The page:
With a big ideas and a healthy dose of self-belief, Crystal Tawhai is grateful for the opportunities she’s receiving on and off campus; helping achieve at university and in the community.
Crystal was one of seven University of Waikato Management School students who travelled to Bangkok earlier this month to an international University Scholars Leadership Symposium, joining about 900 uni students from 78 countries.
The symposium was hosted by Humanitarian Affairs (Asia) and the UN Development Programme at the United Nations Economic and Social Commission for Asia and the Pacific.
During their week in the Thai capital the students listened to motivational speakers, heard from social entrepreneurs, worked in various Thai communities and had plenty of time for networking.
Crystal received a Waikato University Te Pūtea Tautoko Scholarship to assist her travel to Bangkok. The scholarship is awarded to Māori students in their final year of study who have a good academic record but whose financial circumstances may constrain their academic success. The scholarship can be used to attend conferences or similar events that might assist in their learning and future careers.
Among the symposium speakers was Canadian Ryan Hrelijac, a CNN Young Miracle Maker and founder of Ryan’s Well, a non-profit water charity providing clean, safe water in developing countries. His idea came from a project he did at school as a six-year-old, and now his organisation has implemented sanitation projects throughout Africa and Haiti. For Crystal, he was inspiring.
“What I learned from Ryan was that you can start small, you can be an underdog, and that age and experience are not essential for success. He showed that from humble beginnings anything is possible.”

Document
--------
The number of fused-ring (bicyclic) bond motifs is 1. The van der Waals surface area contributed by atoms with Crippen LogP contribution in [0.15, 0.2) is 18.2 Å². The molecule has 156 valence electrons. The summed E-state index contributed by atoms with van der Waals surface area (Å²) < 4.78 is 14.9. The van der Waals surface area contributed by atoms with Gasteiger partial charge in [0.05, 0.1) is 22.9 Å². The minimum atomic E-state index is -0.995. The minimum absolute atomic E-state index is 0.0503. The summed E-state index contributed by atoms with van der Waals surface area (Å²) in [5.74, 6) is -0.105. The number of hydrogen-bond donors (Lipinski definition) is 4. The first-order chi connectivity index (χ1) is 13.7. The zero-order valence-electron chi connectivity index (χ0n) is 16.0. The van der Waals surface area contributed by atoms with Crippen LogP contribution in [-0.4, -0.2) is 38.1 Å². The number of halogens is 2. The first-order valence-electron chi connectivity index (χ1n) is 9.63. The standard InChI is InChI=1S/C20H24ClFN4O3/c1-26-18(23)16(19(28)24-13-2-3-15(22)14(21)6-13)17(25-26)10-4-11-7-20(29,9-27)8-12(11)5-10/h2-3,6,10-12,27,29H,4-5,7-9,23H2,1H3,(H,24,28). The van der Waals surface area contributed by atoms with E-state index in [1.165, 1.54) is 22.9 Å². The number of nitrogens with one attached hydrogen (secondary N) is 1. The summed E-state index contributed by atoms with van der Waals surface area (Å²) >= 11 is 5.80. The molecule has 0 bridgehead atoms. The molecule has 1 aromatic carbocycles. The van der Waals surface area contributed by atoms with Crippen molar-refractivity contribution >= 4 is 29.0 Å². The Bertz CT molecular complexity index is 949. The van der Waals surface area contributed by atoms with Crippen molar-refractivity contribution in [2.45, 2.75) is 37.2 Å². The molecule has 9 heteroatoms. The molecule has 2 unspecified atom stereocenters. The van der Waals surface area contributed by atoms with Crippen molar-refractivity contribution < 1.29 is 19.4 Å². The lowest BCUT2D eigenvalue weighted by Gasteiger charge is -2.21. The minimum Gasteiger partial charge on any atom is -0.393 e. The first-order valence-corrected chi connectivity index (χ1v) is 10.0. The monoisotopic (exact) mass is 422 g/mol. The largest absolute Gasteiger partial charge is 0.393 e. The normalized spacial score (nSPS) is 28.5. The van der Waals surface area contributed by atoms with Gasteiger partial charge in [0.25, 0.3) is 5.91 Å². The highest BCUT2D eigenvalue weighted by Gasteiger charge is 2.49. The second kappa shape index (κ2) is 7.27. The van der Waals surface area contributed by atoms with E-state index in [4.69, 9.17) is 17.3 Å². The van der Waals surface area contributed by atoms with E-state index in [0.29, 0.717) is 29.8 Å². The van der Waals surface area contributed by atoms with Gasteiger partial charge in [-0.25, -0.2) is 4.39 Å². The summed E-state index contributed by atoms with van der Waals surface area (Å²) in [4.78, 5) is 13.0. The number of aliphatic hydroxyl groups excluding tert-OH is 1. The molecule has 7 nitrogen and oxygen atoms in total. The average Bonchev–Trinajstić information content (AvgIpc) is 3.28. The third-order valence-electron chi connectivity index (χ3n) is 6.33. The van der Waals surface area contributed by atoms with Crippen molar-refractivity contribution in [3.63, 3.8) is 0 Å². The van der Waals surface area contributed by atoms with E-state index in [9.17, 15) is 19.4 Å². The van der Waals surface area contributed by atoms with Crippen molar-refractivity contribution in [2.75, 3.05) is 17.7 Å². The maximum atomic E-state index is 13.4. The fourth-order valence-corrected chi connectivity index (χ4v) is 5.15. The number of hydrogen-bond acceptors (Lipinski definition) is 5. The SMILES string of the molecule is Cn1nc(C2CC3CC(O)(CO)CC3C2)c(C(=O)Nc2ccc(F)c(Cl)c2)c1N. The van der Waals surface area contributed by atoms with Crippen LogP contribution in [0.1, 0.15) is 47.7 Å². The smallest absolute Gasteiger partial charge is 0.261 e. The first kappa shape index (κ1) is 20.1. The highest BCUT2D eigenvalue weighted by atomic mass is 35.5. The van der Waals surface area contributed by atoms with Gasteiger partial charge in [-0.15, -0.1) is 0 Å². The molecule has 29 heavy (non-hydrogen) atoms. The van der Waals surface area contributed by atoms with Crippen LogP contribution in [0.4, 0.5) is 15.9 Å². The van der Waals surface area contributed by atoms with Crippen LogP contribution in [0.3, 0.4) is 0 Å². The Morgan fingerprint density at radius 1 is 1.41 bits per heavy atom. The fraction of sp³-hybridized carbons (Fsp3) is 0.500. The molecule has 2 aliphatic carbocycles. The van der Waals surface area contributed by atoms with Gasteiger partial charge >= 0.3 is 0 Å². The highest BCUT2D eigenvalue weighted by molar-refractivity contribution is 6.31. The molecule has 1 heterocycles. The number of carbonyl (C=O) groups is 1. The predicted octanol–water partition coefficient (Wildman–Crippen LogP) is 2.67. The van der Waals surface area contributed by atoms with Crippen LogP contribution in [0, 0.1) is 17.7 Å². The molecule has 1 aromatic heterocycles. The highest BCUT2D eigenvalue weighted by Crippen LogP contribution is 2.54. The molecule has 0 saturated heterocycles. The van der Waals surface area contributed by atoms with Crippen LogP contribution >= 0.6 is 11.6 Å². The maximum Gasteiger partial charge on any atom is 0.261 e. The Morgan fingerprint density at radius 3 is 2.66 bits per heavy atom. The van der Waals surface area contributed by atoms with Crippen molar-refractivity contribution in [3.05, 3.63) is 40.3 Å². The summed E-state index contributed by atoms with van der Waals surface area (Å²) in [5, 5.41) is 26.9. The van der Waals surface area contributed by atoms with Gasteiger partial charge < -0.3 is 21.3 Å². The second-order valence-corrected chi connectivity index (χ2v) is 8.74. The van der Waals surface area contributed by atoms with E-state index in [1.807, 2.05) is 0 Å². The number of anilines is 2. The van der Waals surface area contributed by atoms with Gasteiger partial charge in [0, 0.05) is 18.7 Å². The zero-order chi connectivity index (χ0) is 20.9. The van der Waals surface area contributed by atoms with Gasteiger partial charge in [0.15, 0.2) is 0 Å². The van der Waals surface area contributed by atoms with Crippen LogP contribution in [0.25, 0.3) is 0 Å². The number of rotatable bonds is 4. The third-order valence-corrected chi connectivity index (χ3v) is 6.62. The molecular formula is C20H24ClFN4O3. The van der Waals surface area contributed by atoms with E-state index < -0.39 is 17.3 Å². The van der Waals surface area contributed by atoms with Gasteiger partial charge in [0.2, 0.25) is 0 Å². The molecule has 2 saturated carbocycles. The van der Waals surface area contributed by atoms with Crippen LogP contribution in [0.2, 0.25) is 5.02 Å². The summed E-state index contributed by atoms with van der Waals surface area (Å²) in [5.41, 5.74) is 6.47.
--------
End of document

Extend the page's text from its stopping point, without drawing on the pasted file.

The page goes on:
Crystal (Ngāti Porou, Ngāti Ranginui, Ngai te Rangi, Ngāti Pukenga) says her origins were humble too, but she’s taken opportunities as they’ve come her way, getting and giving in equal measure.
A former student of Hillcrest High School, Crystal first attended Waikato University straight from school. But she decided she needed to explore the world a bit more, so for the next four years she worked at ACC and traveled.
She returned to university in 2015 and is now studying for a Bachelor of Communication Studies double majoring in Leadership Communication and Public Policy. Alongside her study, she works at UniRec (the University of Waikato gym), is a member of the Waikato University Te Āhurutanga Māori leadership programme, has done voluntary work in the suburb of Nawton mentoring primary school-aged children, and is youth mentoring too.
“Part of our trip involved going to work on local farms. Their work philosophy is different from ours, starting with a prayer, and working collectively, pooling resources to fund their farms. They have 23 goodness indicators focussed on good leadership, good minds and good unity. It was great to see fields of mud transformed to fields of green,” Crystal says.
On the last day of the symposium, Crystal was one of eight students chosen by Kim Solomon, Secretary General of Humanitarian Affairs Asia, to share about their symposium experience. Initially she “freaked out” but said yes, started with a mihi, gave an insight into Māori culture and then reflected on her week.
Crystal still has the travel bug, but after graduation she’d like to secure a job that supports Māori advancement; socially, culturally, economically and politically. “And eventually I’d like to be a policy maker,” she says.